Our blog is to keep family and friends informed of our motorhome journeys.
We have dreamed of this for many years and finally our dream has come true.
We are looking forward to many happy miles ahead.
One's destination is never a place, but a new way of seeing things. Henry Miller.

Saturday, April 14, 2018

Drive to Eastern Seashore, VA

13 April 2018

Today we drove the Chesapeake Bay Tunnels and Bridge over to the southern part of the VA Eastern Shore to visit Fort Custis site and Winslow Battery located on the grounds of the Wildlife Center. Also, we drove to Kiptopeke SP to see the WWII Naval Concrete Ships in the Bay.


Facts About the Tunnels

Map of Eastern Shore,VA


We last visited Fort Custis and Winslow Battery-1943-1948 (122) in July of 2010. Since then a 16" gun has been added and restored and more clearing has taken place for easier access. The area is located on the grounds of the  National Wildlife Refuge just past the Eastern Shore Visitor Center on Hwy 13. The Battery had two gun emplacements 500 ft apart connected by an earth covered reinforced concrete magazine and support structure.

Winslow Battery Signage

Gun Signage

Winslow Battery #122

Looking Out

Another View

Steps to Overlook on Top of Battery

Marsh and Atlantic View

Marsh Lookout Walk Platform


Fisherman's Island is inaccessible. It was here in the 1800's that a Quarantine facility was set up for immigrants coming to Baltimore and Newport News, VA. During WWI and WWII the island served as a coastal defense system. No remains today.

Signage About Fisherman Island


During WWII due to shortage of steel and the need for ships to carry cargo and supplies to the military essential for fighting the war effort, ships with concrete hulls were built measuring 120 yards in length and weighing over 5,000 tons. Several of the ships were sunk off Normandy to create a breakwater to protect the guys landing at D-Day. After the war the ships were put in mothballs.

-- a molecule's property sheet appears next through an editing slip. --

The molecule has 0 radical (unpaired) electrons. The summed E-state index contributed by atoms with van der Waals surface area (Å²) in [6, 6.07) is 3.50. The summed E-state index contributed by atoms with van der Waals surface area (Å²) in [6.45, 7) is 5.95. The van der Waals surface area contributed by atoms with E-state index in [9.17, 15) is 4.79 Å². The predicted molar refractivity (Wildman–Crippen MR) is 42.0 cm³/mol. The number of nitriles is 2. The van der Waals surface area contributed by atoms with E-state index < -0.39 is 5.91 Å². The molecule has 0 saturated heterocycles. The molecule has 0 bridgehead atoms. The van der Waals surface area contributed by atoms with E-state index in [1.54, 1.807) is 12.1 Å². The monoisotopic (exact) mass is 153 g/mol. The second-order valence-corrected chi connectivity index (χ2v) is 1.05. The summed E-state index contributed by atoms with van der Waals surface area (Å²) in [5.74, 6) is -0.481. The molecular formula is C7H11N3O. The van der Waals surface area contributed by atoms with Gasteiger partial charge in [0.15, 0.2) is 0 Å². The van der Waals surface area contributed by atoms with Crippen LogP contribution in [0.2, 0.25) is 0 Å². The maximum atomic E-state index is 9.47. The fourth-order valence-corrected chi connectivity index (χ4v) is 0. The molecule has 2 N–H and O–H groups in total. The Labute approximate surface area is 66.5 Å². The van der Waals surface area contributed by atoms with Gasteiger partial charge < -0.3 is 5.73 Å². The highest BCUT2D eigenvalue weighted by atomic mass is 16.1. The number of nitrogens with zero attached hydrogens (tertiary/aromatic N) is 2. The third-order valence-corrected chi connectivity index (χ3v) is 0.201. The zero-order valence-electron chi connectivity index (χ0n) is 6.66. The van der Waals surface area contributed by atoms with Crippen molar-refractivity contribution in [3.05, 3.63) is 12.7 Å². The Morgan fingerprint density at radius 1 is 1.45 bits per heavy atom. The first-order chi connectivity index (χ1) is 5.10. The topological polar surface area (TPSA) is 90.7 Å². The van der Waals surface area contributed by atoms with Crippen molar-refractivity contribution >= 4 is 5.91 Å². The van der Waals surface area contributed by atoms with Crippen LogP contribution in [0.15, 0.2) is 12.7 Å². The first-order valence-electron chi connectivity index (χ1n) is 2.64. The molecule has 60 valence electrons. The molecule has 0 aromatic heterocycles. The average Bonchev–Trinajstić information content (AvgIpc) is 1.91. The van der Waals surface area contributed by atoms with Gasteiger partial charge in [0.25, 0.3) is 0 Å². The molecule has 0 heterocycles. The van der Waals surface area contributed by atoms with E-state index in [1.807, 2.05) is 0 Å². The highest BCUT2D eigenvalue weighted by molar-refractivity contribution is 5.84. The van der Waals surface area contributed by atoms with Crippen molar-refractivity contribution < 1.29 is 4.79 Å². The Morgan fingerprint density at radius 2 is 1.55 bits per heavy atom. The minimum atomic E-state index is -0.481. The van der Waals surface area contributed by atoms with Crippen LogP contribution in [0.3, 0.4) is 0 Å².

Signage About Concrete Ships






The Virginia Ferry Corporation in need of a jetty to protect the new ferry terminal linking Cape Charles with Hampton Roads,  were granted permission to use 9 of the ships. Some of the ships were in Norfolk and some in Beaumont, TX. They were half sunk in an arc with an opening in the middle for ships to pass. The ferry was closed in 1964 when the bay bridge and tunnels were opened. My photos do not do justice as one would have to get close on a boat. There are much clearer and dramatic photos online.

We will travel the Eastern Shore Tuesday on our way to our next destination Delaware National Guard Campground in Bethany Beach. While here I want to visit the Chincoteague and Assateague area to view the wild horses and other sites.

Pollen is terrible. Will have to do a good cleaning before we depart.

We finally bought an EZPass as we discovered it is good for states up the Eastern coast and other states. Makes it so much easier rather than being billed by plate. Should have gotten it when we arrived.

Weather is nice this week with sunshine and higher temps.




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